Peter Lodge

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Hubble Finds Jets and Explosions Spiral Galaxy: This new image from the Hubble Space Telescope shows a spiral galaxy in the constellation of Sculptor some 13 million light-years away from Earth. It is one of the brightest galaxies in the Sculptor Group, one of the closest groups of galaxies to the Local Group — the group of galaxies containing our galaxy, the Milky Way and the Magellanic Clouds. The image shows its spiral arms and small central bulge. Unlike some other spirals, this one doesn’t have a very pronounced spiral structure, and its shape is further muddled by the mottled pattern of dark dust that stretches across the frame. The occasional burst of bright pink can be seen in the galaxy, highlighting stellar nurseries containing newly-forming baby stars. Image credit: ESA/Hubble & NASA, Acknowledgement: D. Calzetti (University of Massachusetts) and the LEGUS Team #nasa #galaxy #astronomy #hubble #hst #milkyway #science

Sh2-155: The Cave Nebula. This colorful skyscape features the dusty Sharpless catalog emission region Sh2-155, the Cave Nebula. In the composite image, data taken through narrowband filters tracks the glow of ionized sulfur, hydrogen, and oxygen atoms in red, green, and blue hues. About 2,400 light-years away, the scene lies along the plane of our Milky Way Galaxy toward the royal northern constellation of Cepheus. Astronomical explorations of the region reveal that it has formed at the boundary of the massive Cepheus B molecular cloud and the hot, young stars of the Cepheus OB 3 association. The bright rim of ionized interstellar gas is energized by radiation from the hot stars, dominated by the bright star just above picture center. Radiation driven ionization fronts are likely triggering collapsing cores and new star formation within. Appropriately sized for a stellar nursery, the cosmic cave is over 10 light-years across. (Image Credit & Copyright: Bill Snyder (Bill Snyder Photography))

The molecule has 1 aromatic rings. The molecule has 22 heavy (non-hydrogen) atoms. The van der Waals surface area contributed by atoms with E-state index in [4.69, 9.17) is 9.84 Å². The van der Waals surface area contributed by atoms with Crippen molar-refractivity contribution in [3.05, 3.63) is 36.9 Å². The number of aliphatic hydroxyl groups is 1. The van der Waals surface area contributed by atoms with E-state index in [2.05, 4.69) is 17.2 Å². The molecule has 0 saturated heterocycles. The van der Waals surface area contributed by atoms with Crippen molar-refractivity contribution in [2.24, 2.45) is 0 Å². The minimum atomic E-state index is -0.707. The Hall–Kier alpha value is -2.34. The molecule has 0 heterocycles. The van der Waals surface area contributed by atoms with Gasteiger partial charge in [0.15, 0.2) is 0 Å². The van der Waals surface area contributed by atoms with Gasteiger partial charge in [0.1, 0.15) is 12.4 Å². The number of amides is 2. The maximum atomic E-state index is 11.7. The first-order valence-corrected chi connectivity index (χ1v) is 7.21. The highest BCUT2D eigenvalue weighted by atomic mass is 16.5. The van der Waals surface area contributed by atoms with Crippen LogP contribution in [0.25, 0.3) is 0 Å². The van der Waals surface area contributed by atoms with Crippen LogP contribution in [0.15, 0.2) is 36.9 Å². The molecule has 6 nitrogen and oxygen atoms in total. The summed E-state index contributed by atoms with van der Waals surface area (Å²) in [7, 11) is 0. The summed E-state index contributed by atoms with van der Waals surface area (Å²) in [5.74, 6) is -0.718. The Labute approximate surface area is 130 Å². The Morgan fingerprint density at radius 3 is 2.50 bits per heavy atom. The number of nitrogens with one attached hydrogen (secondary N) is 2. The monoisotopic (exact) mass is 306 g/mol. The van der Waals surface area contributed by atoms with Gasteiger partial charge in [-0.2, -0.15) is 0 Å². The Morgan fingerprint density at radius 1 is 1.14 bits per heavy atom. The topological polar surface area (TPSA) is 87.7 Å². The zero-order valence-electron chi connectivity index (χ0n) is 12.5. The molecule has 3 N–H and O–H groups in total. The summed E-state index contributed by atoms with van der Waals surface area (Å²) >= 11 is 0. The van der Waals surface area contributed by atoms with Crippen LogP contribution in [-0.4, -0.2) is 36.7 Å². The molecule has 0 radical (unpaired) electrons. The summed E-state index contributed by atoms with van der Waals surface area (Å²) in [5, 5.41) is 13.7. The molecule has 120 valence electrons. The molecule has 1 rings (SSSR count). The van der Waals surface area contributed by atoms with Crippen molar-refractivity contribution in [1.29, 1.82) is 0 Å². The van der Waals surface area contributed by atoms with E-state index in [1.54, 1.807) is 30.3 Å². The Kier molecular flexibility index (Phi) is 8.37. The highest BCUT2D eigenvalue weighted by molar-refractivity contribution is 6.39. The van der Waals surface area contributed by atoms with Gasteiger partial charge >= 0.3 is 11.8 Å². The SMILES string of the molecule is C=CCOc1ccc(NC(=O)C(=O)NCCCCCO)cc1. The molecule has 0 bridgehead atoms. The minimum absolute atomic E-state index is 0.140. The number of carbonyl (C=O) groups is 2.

T Tauri and NGC 1555. T Tauri is a famous variable star in the constellation of Taurus. In this image, it is the star at the center of the image, embedded in dust and gas. The nebula itself is known as NGC 1555. T Tauri is the prototype for a class of stars (known collectively as 'T Tau stars') that are notable because they are very young stars in the process of forming. These stars have just recently emerged from the dense dust and gas cocoons from which they formed. (Image Credit & Copyright: Travis Rector)